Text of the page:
Finnish Unemployment Jumps as Government Debates AusterityKati Pohjanpalo
Finland’s unemployment surged to a nine-month high last month as the government coalition meets to discuss further austerity measures in the northernmost euro member.
The jobless rate, excluding seasonal variations, rose to
9.1 percent in February from 8.7 percent a year earlier, Helsinki-based Statistics Finland said on its website. Two economists estimated a rate of 8.7 percent and one estimated 8.4 percent, according to a Bloomberg survey.
“In reality, the labor market is weaker than the official figure suggests,” Juhana Brotherus, an economist at Danske Bank A/S in Helsinki, said in an e-mailed note. “The unemployment rate has only risen slightly because the number of hidden unemployed has risen to a record.”
Finland’s economy has contracted in three of the past five years. The country has struggled with falling exports, weak domestic demand and a slump in its papermaking and technology industries. The crisis stemming from Russia’s annexation of Crimea is now adding to the pain and hurting exports, 10 percent of which are sold to the eastern neighbor, Bank of Finland Governor Erkki Liikanen said yesterday.
Finland’s gross domestic product shrank 0.3 percent in the three months through December and has failed to grow for seven consecutive quarters.
The government is meeting today to discuss measures that can boost short-term growth while also debating more austerity measures to halt a build-up in debt. The government has pushed through more than 5.5 billion euros ($7.6 billion) in austerity measures since 2011. Prime Minister Jyrki Katainen’s Cabinet has argued short-term pain is necessary to help debt levels from getting out of hand.
Policy makers are stopping companies from creating new jobs with a constant threat of new and higher taxes, according to Kari Stadigh, chief executive officer of Sampo Oyj, which owns If, the Nordic region’s biggest non-life insurer.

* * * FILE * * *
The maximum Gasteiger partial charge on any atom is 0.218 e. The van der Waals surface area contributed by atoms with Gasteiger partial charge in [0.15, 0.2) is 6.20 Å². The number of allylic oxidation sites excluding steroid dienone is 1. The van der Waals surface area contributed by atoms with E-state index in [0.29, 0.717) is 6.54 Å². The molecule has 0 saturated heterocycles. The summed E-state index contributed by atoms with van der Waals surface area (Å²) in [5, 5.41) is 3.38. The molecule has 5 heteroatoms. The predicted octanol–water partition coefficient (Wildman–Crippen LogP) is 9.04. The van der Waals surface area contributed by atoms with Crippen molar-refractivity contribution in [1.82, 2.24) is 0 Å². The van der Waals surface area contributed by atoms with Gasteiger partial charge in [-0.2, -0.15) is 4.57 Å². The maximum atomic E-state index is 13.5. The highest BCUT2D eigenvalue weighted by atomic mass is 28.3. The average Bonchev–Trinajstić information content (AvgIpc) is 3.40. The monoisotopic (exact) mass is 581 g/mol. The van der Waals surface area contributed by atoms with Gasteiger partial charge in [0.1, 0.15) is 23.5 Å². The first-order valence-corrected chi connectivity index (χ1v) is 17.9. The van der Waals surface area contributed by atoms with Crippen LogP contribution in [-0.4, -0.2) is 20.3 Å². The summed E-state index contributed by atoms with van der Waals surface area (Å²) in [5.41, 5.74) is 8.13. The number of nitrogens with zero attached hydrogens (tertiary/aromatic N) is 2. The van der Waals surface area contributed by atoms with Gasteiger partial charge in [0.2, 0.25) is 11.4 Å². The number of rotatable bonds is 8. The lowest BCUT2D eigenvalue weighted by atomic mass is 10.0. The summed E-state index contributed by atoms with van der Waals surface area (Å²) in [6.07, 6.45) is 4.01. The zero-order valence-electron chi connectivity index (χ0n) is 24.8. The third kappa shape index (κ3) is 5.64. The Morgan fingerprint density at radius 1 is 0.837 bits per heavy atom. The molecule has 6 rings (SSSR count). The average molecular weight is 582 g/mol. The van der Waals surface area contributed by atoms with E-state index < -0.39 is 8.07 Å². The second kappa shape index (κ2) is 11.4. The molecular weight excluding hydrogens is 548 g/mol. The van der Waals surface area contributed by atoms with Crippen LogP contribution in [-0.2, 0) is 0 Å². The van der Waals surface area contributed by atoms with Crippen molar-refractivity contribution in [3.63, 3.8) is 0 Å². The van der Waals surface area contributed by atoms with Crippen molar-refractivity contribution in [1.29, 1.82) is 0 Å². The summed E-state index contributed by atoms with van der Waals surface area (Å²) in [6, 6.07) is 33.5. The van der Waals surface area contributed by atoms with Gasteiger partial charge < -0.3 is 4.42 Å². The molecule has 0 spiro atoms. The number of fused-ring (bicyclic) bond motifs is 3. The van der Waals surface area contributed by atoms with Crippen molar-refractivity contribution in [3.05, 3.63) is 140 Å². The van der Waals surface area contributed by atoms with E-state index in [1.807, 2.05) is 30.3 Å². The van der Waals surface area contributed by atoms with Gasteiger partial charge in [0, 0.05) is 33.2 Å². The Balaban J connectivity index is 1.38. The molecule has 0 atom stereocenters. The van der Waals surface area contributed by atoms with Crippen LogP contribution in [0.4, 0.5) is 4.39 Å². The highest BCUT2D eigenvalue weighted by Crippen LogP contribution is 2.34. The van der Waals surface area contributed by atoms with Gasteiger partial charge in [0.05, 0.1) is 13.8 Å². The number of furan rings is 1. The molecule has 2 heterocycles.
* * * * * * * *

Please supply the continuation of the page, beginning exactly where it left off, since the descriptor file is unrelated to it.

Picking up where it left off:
“Today, it’s too expensive to recruit people in Finland,” Stadigh said in a March 18 interview in Stockholm. “And you always have the risk of increased taxes. As long as there’s uncertainty that taxes could increase, it doesn’t build confidence.”
There were 26,000 fewer people at work in February than a year earlier and the number of people who dropped out of the work force rose by 25,000, the statistics office said.
“We expect unemployment to grow” until the end of the first half, Brotherus said. “Labor markets react to an economic recovery with a lag, so there is no quick relief in sight.”
Structural industrial change has lowered the potential growth rate and hurt domestic demand in the nation with Europe’s fastest-aging population. Finland’s total factor productivity trend is seen about 17 percent lower by 2022 than what it could have been had its growth rate remained at the 2006 level, the European Commission said this month.
“The remedy is to promote ownership to take risks, to invest and hire new people,” Stadigh said. “You need more private sector jobs. That’s the only remedy or you have to cut the public sector significantly.”